Ohio Regulations – 2021

In Ohio, cosmetic manufacturers must be inspected prior to start of operation.

NOTE: This post supercedes our Cosmetic Regulations – Ohio post from 2015.

The Ohio Department of Agriculture recently published (June 2021) a Cosmetics webpage containing the requirements for a cosmetic manufacturer to get their facility inspected. There is also downloadable pdf1The pdf linked to in this blog post is stored on my website. There is a link to the downloadable pdf on the Ohio Cosmetics webpage. available from the Cosmetics page.

Inspection Overview

The inspection must be completed prior to the start of operations.

The inspection is to determine if the site is compliant with good manufacturing practices.

Cosmetics may be produced in a home or commercial setting.

NO pets are allowed in the facility.

There is no fee for the inspection.

There is no license or registration issued.

The request for an inspection can be downloaded here.

Laws and Regulations

The Ohio laws for cosmetics follow the federal laws as covered in the Food, Drug and Cosmetic Act. They allow for inspections of cosmetic facilities (although the federal law doesn’t require inspection before the facility starts operations for cosmetics).

When it comes to cosmetics, the Food Drug and Cosmetic Act mainly requires that cosmetics cannot be adulterated or misbranded. The regulations specify the labeling requirements.

Ohio’s labeling rules are found in the Ohio Administrative Code, primarily 901:6-30-01 through 901:6-3-12.  The rules are  almost identical to the Uniform Packaging and labeling Regulations provided by the National Institute of Technology in their handbook.

Adulterated / Misbranded

An adulterated or misbranded cosmetic is prohibited.


A cosmetic can be considered adulterated for four main reasons:

  • It may be injurious to users under normal use because it contains a potentially harmful substance.
  • It contains filth.
  • It contains a non-permitted, or in some instances non-certified, color additive.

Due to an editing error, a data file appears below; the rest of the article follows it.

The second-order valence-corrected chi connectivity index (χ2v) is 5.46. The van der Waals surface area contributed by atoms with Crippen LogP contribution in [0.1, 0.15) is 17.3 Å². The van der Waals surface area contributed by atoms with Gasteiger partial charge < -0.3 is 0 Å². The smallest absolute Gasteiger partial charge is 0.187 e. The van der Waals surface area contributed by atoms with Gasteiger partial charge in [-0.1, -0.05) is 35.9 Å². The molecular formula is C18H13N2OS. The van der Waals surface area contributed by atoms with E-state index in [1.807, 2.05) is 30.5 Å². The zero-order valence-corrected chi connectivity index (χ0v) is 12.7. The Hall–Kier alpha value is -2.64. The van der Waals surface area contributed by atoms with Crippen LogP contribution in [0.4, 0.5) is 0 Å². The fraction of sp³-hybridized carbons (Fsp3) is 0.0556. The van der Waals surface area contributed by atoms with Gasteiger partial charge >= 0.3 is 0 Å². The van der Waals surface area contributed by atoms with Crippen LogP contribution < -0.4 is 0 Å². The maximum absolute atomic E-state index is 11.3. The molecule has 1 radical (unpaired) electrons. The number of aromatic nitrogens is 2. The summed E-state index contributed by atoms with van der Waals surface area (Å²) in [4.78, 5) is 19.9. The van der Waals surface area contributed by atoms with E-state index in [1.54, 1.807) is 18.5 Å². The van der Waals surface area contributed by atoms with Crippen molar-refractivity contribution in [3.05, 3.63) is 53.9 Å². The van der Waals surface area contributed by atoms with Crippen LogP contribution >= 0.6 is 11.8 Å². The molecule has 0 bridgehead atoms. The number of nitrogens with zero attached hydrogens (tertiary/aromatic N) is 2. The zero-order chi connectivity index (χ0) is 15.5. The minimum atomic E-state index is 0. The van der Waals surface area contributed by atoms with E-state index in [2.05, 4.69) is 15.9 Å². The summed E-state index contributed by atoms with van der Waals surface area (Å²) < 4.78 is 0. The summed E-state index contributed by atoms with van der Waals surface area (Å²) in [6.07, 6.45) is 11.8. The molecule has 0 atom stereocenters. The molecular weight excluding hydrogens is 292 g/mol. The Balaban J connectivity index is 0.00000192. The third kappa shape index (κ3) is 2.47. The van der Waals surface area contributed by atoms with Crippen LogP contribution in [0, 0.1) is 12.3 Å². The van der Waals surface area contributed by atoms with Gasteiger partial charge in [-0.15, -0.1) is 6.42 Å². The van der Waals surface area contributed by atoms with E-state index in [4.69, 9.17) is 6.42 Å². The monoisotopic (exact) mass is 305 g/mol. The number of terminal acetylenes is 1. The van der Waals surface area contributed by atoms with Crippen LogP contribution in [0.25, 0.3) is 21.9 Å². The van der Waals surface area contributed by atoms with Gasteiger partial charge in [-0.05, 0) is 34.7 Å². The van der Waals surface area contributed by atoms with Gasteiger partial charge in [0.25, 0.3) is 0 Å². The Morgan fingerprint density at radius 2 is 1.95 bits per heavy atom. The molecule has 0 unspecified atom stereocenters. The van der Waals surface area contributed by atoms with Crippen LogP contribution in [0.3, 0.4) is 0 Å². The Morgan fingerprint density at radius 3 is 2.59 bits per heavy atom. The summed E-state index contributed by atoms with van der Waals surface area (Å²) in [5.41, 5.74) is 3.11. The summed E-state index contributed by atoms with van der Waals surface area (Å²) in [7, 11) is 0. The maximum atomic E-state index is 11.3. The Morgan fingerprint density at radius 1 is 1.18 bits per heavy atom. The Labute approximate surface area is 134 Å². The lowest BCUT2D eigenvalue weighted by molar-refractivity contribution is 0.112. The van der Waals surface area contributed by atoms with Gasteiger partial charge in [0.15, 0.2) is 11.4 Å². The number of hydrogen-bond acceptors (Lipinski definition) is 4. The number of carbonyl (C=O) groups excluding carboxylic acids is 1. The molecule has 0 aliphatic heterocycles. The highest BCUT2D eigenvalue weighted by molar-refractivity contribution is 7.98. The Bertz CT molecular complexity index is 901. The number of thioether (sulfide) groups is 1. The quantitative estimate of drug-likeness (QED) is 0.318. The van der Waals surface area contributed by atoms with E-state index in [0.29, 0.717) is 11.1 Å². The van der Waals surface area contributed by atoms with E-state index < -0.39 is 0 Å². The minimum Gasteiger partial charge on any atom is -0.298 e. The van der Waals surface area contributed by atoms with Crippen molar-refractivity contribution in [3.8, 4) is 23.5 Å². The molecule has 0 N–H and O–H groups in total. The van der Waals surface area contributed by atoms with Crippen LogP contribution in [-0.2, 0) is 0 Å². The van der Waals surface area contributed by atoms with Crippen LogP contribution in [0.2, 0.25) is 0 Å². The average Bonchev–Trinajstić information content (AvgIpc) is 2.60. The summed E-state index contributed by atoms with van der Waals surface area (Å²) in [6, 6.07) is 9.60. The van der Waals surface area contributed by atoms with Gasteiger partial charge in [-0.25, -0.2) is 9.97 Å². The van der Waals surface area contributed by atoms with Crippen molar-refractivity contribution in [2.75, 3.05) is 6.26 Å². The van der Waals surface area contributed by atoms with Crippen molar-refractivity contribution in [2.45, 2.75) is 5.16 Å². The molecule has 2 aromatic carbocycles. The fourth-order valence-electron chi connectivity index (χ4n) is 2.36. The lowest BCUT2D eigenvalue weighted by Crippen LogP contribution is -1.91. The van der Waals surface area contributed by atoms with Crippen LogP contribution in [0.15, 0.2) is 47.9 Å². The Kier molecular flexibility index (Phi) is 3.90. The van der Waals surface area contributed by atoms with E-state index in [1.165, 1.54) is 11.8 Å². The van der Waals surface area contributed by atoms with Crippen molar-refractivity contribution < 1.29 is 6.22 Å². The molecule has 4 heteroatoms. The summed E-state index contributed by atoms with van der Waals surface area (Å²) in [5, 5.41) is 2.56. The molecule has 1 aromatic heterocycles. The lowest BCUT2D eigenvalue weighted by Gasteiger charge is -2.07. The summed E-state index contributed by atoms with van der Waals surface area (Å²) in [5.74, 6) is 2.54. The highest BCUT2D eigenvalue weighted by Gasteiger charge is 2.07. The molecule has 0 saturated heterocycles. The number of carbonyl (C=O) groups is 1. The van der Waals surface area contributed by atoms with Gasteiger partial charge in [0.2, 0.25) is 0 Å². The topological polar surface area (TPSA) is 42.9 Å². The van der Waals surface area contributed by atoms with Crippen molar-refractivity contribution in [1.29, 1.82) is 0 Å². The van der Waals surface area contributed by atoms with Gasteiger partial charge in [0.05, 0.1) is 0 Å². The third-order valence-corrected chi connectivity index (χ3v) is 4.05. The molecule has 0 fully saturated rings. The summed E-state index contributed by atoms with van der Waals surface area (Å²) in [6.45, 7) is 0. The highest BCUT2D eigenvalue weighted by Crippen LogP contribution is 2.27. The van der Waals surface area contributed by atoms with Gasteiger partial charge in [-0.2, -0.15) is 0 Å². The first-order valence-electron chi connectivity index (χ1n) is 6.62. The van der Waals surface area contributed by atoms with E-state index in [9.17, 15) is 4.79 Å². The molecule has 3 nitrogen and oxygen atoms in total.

• It is manufactured or held under insanitary conditions whereby it may have become injurious to users or contaminated with filth.

For a more complete disculssion of adulterated cosmetics, see What does ADULTERATED mean?


A cosmetic can be considered misbranded for:

  • False or misleading labeling.
  • Failure to state prominently and conspicuously any required information.
  • Misleading container presentation or fill.

Good Manufacturing Practices

Following  good manufacturing practices is considered the best way to ensure that a product isn’t – and doesn’t become – adulterated or misbranded. In general, good manufacturing practices involve:

  • Suitable buildings and failities
  • Well maintained and clean equipment
  • Personnel adequately trained and maintaining adequate cleanliness
  • Raw materials are stored and handled so they don’t get mixed up or contaminated.
  • Production has established and written instructions and procedures.
  • Laboratory controls are in place as needed
  • Records are kept on lots of raw materials & manufacturing batches
  • Products are correctly labeled
  • Complaint procedures are documented and in place.

Obviously, the implementation of these different factors is unique to each manufacturing facility. How they are adapted to manufacturing in a home would be very different than how they are adapted to a commercial facility.

The following resources have more information on implemeting GMP guidelines: